Gottfried Wilhelm Leibniz was born in the middle of the 17th century, but his substantial contributions to our understanding of numbers form the underpinnings of the computers we use every day.
Born on this day in 1646, the German mathematician completed his bachelor's degree in philosophy in one year at age 15 and went on to become one of the most prominent figures in the history of philosophy. He was an early advocate of the theory of rationalism and anticipated modern logic and analytic philosophy.
But it was for his work in mathematics that his 372nd birthday is celebrated in a Google Doodle on Sunday. While Leibniz's greatest accomplishment is his contribution to the study of calculus, he also refined the binary numerical system, in which the value of a number is expressed as a combination of ones and zeros. The system forms the foundation for almost all modern computers and mobile devices.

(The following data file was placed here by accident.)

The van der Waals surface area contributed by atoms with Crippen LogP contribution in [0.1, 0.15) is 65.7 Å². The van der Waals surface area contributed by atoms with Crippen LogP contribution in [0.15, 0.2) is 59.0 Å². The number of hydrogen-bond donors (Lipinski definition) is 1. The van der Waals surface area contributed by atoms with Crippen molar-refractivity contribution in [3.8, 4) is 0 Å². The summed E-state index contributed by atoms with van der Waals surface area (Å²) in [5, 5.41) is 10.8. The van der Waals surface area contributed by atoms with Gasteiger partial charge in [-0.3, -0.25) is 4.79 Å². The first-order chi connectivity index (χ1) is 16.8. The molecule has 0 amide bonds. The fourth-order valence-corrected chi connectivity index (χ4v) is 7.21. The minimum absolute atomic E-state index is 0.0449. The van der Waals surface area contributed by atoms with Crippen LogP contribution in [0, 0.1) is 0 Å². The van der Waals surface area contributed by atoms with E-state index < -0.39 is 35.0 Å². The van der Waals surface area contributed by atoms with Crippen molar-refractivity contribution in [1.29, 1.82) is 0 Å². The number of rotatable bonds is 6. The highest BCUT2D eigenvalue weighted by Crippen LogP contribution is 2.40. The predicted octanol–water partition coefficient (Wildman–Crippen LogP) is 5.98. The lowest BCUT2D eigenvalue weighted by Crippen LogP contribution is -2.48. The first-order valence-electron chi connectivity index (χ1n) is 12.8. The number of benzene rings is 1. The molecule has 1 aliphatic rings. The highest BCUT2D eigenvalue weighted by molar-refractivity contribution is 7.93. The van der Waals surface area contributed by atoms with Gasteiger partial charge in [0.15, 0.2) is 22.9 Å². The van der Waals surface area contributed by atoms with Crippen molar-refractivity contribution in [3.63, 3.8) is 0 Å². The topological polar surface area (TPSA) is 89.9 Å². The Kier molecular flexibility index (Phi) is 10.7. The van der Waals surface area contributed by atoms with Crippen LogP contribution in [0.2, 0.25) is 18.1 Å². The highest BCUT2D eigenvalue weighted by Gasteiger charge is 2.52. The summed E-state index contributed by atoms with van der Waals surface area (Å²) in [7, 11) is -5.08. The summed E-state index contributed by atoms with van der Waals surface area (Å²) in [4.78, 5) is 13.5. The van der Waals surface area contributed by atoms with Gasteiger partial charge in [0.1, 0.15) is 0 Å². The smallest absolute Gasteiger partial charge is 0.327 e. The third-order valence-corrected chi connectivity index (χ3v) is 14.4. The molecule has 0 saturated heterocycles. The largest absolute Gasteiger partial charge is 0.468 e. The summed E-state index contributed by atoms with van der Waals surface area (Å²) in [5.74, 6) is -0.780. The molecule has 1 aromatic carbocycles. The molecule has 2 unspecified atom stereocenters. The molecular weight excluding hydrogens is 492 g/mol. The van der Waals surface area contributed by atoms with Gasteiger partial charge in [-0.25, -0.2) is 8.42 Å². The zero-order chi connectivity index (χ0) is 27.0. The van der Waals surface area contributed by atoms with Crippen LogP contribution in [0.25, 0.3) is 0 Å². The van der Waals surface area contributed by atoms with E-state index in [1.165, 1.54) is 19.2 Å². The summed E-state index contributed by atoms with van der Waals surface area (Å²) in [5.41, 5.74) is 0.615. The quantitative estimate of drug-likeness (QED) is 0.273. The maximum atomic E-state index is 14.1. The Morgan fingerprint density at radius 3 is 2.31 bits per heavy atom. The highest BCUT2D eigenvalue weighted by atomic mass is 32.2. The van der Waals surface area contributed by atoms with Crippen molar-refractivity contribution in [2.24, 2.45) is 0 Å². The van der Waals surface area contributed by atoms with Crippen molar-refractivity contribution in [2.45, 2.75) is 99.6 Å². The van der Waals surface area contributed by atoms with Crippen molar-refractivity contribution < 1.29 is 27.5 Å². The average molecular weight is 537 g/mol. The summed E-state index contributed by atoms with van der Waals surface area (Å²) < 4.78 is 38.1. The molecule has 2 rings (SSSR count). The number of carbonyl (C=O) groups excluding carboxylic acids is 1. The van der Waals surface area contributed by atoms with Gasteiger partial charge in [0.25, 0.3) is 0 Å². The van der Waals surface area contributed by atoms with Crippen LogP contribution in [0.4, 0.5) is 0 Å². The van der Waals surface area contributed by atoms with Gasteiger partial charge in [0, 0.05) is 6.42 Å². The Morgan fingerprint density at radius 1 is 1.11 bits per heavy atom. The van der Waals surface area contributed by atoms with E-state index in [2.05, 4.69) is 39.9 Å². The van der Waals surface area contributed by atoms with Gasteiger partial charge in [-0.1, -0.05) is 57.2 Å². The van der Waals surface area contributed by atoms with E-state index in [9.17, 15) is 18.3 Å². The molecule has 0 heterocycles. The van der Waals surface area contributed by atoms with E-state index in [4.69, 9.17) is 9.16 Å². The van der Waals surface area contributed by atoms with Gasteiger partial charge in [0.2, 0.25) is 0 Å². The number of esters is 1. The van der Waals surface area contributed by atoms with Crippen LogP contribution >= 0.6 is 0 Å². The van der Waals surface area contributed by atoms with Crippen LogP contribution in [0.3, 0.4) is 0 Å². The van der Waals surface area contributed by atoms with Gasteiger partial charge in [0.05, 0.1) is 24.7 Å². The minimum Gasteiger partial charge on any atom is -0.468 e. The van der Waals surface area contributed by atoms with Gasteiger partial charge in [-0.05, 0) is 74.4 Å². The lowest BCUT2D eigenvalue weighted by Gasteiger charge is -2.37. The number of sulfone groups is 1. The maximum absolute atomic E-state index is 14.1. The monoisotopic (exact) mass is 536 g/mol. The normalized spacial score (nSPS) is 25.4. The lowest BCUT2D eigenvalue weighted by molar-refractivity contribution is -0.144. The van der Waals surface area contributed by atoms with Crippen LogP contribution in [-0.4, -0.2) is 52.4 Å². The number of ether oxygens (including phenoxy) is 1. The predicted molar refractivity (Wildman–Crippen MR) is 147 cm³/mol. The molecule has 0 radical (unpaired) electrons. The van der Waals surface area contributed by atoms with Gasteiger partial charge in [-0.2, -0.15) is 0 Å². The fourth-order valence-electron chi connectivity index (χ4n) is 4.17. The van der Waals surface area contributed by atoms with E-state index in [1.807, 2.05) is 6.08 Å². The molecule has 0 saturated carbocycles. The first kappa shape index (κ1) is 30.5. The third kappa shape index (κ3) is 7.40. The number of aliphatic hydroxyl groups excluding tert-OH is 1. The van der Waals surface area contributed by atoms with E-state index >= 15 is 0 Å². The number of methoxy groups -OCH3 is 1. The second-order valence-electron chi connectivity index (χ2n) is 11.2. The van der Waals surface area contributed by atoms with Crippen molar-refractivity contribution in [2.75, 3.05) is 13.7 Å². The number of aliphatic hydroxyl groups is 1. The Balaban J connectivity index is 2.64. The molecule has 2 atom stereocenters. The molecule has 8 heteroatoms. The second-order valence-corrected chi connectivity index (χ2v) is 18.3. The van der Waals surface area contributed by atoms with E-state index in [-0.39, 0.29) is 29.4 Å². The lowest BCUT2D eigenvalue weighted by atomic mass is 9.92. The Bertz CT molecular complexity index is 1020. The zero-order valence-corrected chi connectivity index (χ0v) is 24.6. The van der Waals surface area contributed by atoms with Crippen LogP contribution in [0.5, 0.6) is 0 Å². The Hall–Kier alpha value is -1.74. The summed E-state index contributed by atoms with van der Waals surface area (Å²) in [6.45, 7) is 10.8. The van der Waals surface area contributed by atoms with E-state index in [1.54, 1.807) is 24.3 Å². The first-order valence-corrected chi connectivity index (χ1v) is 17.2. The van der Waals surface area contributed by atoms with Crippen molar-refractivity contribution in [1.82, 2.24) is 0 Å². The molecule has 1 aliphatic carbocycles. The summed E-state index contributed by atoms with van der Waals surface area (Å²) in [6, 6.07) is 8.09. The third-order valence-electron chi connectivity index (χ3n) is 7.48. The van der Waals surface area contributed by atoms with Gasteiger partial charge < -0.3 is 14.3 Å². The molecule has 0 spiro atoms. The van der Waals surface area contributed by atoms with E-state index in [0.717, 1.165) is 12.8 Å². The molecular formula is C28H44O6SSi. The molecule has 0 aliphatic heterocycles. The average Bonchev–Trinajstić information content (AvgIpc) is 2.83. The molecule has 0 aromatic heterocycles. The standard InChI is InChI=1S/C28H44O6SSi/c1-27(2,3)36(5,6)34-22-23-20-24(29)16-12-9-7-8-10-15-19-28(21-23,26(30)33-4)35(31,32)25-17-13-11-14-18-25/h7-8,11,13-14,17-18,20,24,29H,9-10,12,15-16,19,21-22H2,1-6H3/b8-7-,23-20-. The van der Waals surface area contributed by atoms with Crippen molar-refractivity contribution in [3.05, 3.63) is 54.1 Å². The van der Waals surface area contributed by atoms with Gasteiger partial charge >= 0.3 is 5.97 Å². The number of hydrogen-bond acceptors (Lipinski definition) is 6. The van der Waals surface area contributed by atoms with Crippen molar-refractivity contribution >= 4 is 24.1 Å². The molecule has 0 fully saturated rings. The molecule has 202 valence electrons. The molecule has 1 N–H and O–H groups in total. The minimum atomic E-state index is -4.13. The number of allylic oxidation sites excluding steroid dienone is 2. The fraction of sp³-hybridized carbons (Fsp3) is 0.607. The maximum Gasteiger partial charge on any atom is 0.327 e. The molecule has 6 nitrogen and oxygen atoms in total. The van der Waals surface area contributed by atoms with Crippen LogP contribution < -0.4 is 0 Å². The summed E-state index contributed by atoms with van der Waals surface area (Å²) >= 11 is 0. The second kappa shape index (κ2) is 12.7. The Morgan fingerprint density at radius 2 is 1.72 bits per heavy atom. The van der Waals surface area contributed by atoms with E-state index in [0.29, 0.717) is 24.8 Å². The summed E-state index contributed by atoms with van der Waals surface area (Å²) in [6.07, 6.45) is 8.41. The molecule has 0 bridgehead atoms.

Leibniz was also a prolific inventor of mechanical calculators, conceiving in 1685 the pinwheel calculator, an engine constructed of wheels with adjustable teeth that would enjoy popularity in the 19th and 20th centuries. His Leibniz wheel, invented in 1673, powered the first mass-produced calculating machine and was used for three centuries until the invention of the electronic calculator in 1970s.
He contributed to a wide array of other fields, including biology, medicine, psychology and linguistics.
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